Shorter works, including essays and short stories, have appeared in such journals and magazines as Huffingon Post, Bilerico Project, American Short Fiction and SexVibe. His screenplays have placed highly in competition, including the Nicholl’s Fellowship, Writer’s Digest, and Amazon Studios.

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Songs for the New Depression by Kergan Edwards-Stout
Paperback: 270 pages
Publisher: Circumspect Press (October 25, 2011)
Language: English
ISBN-10: 0983983704
ISBN-13: 978-0983983705
Amazon: Songs for the New Depression

Gabriel Travers knows he's dying; he just can't prove it. Despite his doctor's proclamations to the contrary and rumors of a promising new HIV drug cocktail, all it takes is one glance into the mirror to tell Gabe everything he needs to know. His ass, once the talk of West Hollywood, now looks suspiciously like a Shar-Pei, prompting even more talk around town.

Back in his 20's, life had been so easy. Caught up in the 1980's world of LOVE! MONEY! SEX!, Gabe thought he'd have it all. But every effort to better himself ended in self-sabotage, and every attempt at love left him with only a fake number, scrawled on a realtor's notepad.

The only happiness he could remember was in high school, where he'd met Keith, his first love. Only Keith had recognized the goodness within, and knew of the brutal attack Gabe had faced, the effects of which still rule his life today.

Now almost 40, and with the clock ticking, Gabe begins to finally peel back the layers and tackle his demons - with a little help from the music of the Divine Miss M and his mom's new wife, a country music-loving priest.
andrew potter

Broken Bones, Mended Hearts by William Cooper

If you are worried by the title, don’t be, even if there are indeed broken bones, the story is mostly sweet and tender, almost innocent sometime, considering these boys make love, but it’s such a natural thing that it felt like two boys playing a game.

Noah and Mark have always been best friends, since Noah was 6 and Mark 8 years old; Mark was always Noah’s protector, and nothing changed when Noah came out to Mark, even if Mark has always been a ladies’ guy. When Noah is gay bashed on the way back to the student apartment they share in college, Mark feels responsible, and I think part of his decision is due also to that, I think Mark decides to be Noah’s boyfriend to avoid Noah further dangerous situation. But I also felt that for Mark everything is natural, he doesn’t label himself as straight or gay or bisexual, he simply loves someone, and his love for Noah is bigger than everything else.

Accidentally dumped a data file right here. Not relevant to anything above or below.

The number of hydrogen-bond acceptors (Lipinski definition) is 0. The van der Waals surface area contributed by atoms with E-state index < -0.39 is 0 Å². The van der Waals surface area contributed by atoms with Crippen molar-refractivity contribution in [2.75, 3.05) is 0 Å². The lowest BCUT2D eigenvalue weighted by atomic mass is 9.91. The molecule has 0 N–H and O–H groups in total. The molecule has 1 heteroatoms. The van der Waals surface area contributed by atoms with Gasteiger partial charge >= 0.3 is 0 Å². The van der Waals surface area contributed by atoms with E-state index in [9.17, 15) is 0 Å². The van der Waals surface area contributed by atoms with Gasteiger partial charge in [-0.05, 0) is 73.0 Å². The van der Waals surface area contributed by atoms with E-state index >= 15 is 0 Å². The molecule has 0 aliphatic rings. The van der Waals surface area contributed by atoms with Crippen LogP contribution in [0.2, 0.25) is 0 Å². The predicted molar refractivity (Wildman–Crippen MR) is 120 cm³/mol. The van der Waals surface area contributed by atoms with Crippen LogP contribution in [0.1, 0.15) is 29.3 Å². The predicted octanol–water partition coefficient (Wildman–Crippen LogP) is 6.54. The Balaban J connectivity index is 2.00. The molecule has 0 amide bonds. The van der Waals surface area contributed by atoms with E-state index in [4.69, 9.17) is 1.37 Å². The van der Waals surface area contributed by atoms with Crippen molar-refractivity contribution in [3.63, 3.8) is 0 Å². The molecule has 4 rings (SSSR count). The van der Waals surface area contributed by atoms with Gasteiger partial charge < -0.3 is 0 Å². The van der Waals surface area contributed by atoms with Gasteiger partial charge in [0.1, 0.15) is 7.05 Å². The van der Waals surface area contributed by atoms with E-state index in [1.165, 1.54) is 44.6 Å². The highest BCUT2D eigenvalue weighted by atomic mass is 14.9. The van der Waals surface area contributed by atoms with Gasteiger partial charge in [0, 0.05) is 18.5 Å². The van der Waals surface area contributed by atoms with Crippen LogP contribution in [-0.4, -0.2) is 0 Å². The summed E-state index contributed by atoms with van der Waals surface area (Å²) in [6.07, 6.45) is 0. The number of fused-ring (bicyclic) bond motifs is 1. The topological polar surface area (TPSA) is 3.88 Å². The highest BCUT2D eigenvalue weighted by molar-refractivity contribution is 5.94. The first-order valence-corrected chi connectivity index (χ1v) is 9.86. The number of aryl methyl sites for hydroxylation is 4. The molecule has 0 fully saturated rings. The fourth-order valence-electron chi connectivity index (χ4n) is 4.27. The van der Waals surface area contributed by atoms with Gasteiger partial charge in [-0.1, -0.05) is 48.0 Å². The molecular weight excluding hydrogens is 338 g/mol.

Of course when Mark proposes him, Noah has nothing against it, after all he has always been in love with his best friend. Being intimate on a physical way with Mark is a dream comes true, but that was the only thing they missed, since for all other aspects, they shared everything. As I said, being boyfriends seemed a natural step on the evolution of their relationship; and in the end, they are so young that basically they are still developing their adult personality, and so I took this as simply another step in their growth.

I also appreciated how the author managed the coming out to Noah's father, it was not dramatic, as right for the sweet and kind tone of this story, but at the same time it was not "easy", there was just the rigth level of tension.

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Reading List: http://www.librarything.com/catalog_bottom.php?tag=reading list&view=elisa.rolle